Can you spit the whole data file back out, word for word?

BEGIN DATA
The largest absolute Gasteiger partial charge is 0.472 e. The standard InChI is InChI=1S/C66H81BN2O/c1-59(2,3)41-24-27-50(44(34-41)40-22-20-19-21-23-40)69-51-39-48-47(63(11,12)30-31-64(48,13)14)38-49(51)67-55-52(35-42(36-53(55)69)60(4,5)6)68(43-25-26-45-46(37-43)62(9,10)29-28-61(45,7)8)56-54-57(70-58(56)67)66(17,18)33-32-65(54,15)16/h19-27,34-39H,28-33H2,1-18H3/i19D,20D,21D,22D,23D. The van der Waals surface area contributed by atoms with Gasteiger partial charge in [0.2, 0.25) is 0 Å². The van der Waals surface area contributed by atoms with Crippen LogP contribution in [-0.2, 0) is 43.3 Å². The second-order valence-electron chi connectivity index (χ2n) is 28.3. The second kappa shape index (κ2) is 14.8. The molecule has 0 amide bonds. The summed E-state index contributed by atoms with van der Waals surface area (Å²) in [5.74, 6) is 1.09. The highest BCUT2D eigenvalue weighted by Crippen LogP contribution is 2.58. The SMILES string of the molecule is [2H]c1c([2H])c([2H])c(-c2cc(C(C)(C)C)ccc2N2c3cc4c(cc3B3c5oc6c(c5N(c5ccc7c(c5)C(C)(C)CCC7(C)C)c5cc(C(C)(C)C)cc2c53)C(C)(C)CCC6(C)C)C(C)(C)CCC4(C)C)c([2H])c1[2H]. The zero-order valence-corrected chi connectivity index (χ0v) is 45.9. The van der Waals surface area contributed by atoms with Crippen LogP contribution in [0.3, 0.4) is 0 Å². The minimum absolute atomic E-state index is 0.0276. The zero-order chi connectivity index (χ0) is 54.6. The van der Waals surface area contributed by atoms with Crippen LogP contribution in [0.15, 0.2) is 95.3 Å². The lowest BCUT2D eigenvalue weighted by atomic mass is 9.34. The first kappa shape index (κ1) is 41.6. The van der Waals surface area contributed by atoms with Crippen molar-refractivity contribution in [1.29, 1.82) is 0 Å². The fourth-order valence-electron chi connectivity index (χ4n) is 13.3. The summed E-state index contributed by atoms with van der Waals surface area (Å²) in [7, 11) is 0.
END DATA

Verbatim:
The largest absolute Gasteiger partial charge is 0.472 e. The standard InChI is InChI=1S/C66H81BN2O/c1-59(2,3)41-24-27-50(44(34-41)40-22-20-19-21-23-40)69-51-39-48-47(63(11,12)30-31-64(48,13)14)38-49(51)67-55-52(35-42(36-53(55)69)60(4,5)6)68(43-25-26-45-46(37-43)62(9,10)29-28-61(45,7)8)56-54-57(70-58(56)67)66(17,18)33-32-65(54,15)16/h19-27,34-39H,28-33H2,1-18H3/i19D,20D,21D,22D,23D. The van der Waals surface area contributed by atoms with Gasteiger partial charge in [0.2, 0.25) is 0 Å². The van der Waals surface area contributed by atoms with Crippen LogP contribution in [-0.2, 0) is 43.3 Å². The second-order valence-electron chi connectivity index (χ2n) is 28.3. The second kappa shape index (κ2) is 14.8. The molecule has 0 amide bonds. The summed E-state index contributed by atoms with van der Waals surface area (Å²) in [5.74, 6) is 1.09. The highest BCUT2D eigenvalue weighted by Crippen LogP contribution is 2.58. The SMILES string of the molecule is [2H]c1c([2H])c([2H])c(-c2cc(C(C)(C)C)ccc2N2c3cc4c(cc3B3c5oc6c(c5N(c5ccc7c(c5)C(C)(C)CCC7(C)C)c5cc(C(C)(C)C)cc2c53)C(C)(C)CCC6(C)C)C(C)(C)CCC4(C)C)c([2H])c1[2H]. The zero-order valence-corrected chi connectivity index (χ0v) is 45.9. The van der Waals surface area contributed by atoms with Crippen LogP contribution in [0.3, 0.4) is 0 Å². The minimum absolute atomic E-state index is 0.0276. The zero-order chi connectivity index (χ0) is 54.6. The van der Waals surface area contributed by atoms with Crippen LogP contribution in [0.15, 0.2) is 95.3 Å². The lowest BCUT2D eigenvalue weighted by atomic mass is 9.34. The first kappa shape index (κ1) is 41.6. The van der Waals surface area contributed by atoms with Crippen molar-refractivity contribution in [1.29, 1.82) is 0 Å². The fourth-order valence-electron chi connectivity index (χ4n) is 13.3. The summed E-state index contributed by atoms with van der Waals surface area (Å²) in [7, 11) is 0.